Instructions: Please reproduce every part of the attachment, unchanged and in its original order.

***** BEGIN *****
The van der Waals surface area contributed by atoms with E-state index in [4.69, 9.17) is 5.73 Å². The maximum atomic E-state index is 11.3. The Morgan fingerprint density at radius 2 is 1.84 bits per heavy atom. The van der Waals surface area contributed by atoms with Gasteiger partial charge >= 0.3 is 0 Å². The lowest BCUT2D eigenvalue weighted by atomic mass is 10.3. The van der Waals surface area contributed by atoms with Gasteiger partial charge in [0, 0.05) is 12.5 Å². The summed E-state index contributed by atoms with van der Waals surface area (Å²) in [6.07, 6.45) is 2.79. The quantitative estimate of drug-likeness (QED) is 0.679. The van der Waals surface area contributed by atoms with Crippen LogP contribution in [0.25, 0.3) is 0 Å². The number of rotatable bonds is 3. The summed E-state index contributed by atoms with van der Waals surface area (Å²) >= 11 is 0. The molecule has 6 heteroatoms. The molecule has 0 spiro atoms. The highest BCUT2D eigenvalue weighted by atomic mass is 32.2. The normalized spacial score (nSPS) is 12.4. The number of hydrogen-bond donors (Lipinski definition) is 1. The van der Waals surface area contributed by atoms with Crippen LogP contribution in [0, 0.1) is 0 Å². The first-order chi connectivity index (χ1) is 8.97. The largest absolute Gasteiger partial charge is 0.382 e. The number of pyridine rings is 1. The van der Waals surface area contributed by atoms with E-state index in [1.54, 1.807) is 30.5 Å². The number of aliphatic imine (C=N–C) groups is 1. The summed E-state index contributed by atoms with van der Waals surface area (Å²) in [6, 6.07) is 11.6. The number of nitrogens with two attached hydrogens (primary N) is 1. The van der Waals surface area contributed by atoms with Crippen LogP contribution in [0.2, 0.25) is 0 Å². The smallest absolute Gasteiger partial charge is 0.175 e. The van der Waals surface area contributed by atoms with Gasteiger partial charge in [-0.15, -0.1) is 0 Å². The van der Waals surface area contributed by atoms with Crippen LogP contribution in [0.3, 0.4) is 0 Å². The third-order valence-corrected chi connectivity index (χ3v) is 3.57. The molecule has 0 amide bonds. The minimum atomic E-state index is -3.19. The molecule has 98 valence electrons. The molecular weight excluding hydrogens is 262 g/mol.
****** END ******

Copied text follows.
The van der Waals surface area contributed by atoms with E-state index in [4.69, 9.17) is 5.73 Å². The maximum atomic E-state index is 11.3. The Morgan fingerprint density at radius 2 is 1.84 bits per heavy atom. The van der Waals surface area contributed by atoms with Gasteiger partial charge >= 0.3 is 0 Å². The lowest BCUT2D eigenvalue weighted by atomic mass is 10.3. The van der Waals surface area contributed by atoms with Gasteiger partial charge in [0, 0.05) is 12.5 Å². The summed E-state index contributed by atoms with van der Waals surface area (Å²) in [6.07, 6.45) is 2.79. The quantitative estimate of drug-likeness (QED) is 0.679. The van der Waals surface area contributed by atoms with Crippen LogP contribution in [0.25, 0.3) is 0 Å². The number of rotatable bonds is 3. The summed E-state index contributed by atoms with van der Waals surface area (Å²) >= 11 is 0. The molecule has 6 heteroatoms. The molecule has 0 spiro atoms. The highest BCUT2D eigenvalue weighted by atomic mass is 32.2. The normalized spacial score (nSPS) is 12.4. The number of hydrogen-bond donors (Lipinski definition) is 1. The van der Waals surface area contributed by atoms with Crippen LogP contribution in [0, 0.1) is 0 Å². The first-order chi connectivity index (χ1) is 8.97. The largest absolute Gasteiger partial charge is 0.382 e. The number of pyridine rings is 1. The van der Waals surface area contributed by atoms with E-state index in [1.54, 1.807) is 30.5 Å². The number of aliphatic imine (C=N–C) groups is 1. The summed E-state index contributed by atoms with van der Waals surface area (Å²) in [6, 6.07) is 11.6. The number of nitrogens with two attached hydrogens (primary N) is 1. The van der Waals surface area contributed by atoms with Crippen LogP contribution in [0.2, 0.25) is 0 Å². The smallest absolute Gasteiger partial charge is 0.175 e. The van der Waals surface area contributed by atoms with Gasteiger partial charge in [-0.15, -0.1) is 0 Å². The van der Waals surface area contributed by atoms with Crippen LogP contribution in [0.3, 0.4) is 0 Å². The third-order valence-corrected chi connectivity index (χ3v) is 3.57. The molecule has 0 amide bonds. The minimum atomic E-state index is -3.19. The molecule has 98 valence electrons. The molecular weight excluding hydrogens is 262 g/mol.